The majority of mushrooms consumed are imported
A good 50% of the fresh mushrooms consumed in Germany are imports. As already stated, domestic production for the fresh market is about 54,000 tons. Of this, however, approximately 6,000 tons are exported. An additional 8,000 tons of German mushrooms are processed.
Imports of fresh mushrooms were about 62,000 tons in both 2011 and 2012. The Netherlands and Poland are the main suppliers of fresh mushrooms, each accounting for approximately 30,000 tons. Hungary follows in third place, but with only 500 tons.
Hardly any other edible mushrooms are imported into Germany in any quantity. One exception is fresh chanterelles, large quantities of which are brought in from eastern Europe (Poland, Belarus and the Baltic States).
Consumption of processed mushrooms is declining
Sales of preserved mushrooms have been declining in recent years. This is shown by data from various trade organisations. Depending on the source, the level of annual decline is put at between 5% and 6%. Over the past eight years, the statistics show a 22% decline in the volume of processed mushroom sales. The proportion of households buying processed mushrooms has decreased during this period by 8% to 59%. At the same time, the frequency of such purchases dropped, although the amount spent per purchase hardly changed. This is essentially dictated by the package sizes. Consumer prices for preserved mushrooms have remained stable in recent years; compared to 2003, they have risen by over 25%.
The future prospects for the German mushroom industry seem favourable and we anticipate a further increase in mushroom consumption in Germany. The reason is that people are realising that mushrooms are a healthy food. This recognition is spreading, along with the well-known idea that regular consumption of fruit and vegetables is healthy.
However, it is not expected that the rising mushroom consumption in Germany will lead to a significant increase in German mushroom production. The existing mushroom industry will be able to hold its own well into the future, but increasing consumer demand is expected to be covered mostly by higher exports to Germany by foreign mushroom producers.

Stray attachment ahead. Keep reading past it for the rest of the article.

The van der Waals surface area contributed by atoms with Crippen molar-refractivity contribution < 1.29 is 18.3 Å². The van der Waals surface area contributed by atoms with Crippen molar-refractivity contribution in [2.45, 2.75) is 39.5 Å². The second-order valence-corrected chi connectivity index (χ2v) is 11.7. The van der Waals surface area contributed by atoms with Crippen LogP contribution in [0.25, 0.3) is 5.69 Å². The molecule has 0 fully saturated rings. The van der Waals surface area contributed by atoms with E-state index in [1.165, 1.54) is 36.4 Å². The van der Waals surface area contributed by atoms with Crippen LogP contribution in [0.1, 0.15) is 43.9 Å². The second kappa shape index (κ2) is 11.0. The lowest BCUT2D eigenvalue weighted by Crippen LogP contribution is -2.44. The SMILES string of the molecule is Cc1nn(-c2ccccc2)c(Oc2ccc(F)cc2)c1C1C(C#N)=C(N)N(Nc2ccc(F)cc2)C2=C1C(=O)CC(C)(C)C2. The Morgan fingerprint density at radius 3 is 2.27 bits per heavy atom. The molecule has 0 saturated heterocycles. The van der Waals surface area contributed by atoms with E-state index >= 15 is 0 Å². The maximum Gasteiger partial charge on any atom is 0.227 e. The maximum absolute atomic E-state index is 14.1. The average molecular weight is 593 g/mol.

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Laboratory of Mycology and Mushroom Cultivation.
Instituto de Investigaciones Biotecnológicas-
Instituto Tecnológico Chascomús (UNSAM-CONICET),
CP 7130, Chascomús, Buenos Aires, Argentina.
New strains and new species
One of the problems in mushroom production is that commercial strains sometimes decline in their production performance after several consecutive subcultures or a long period of storage in culture medium, leading to a reduction in yield. Biological efficiencies (BE) may sometimes be increased by optimization of cultural conditions, such as combining different substrates or adding nutritional supplements. However, these practices are not always successful in recovering the production of a commercial strain´s performance. An alternative solution for coping with declining productivity of a long-used strain could be collecting and evaluating new natural occurring strains, that are more productive with more desirable quality aspects. Additionally, there are many edible mushrooms, worldwide, that are mostly known and consumed by "micophagous" people in each region. It is also interesting to use this "popular knowledge" and search for these "new" naturally occurring species that could be intensively produced in mushroom farms increasing the availability of new mushroom products. This is the primary reason why, during the last several years, we made many field trips to study and collect some of the indigenous mycobiota of Argentina (Wright & Albert&pacute;, 2002, Wright & Albertó 2006).
The cultivation of Agaricus pseudoargentinus Albertó & Wright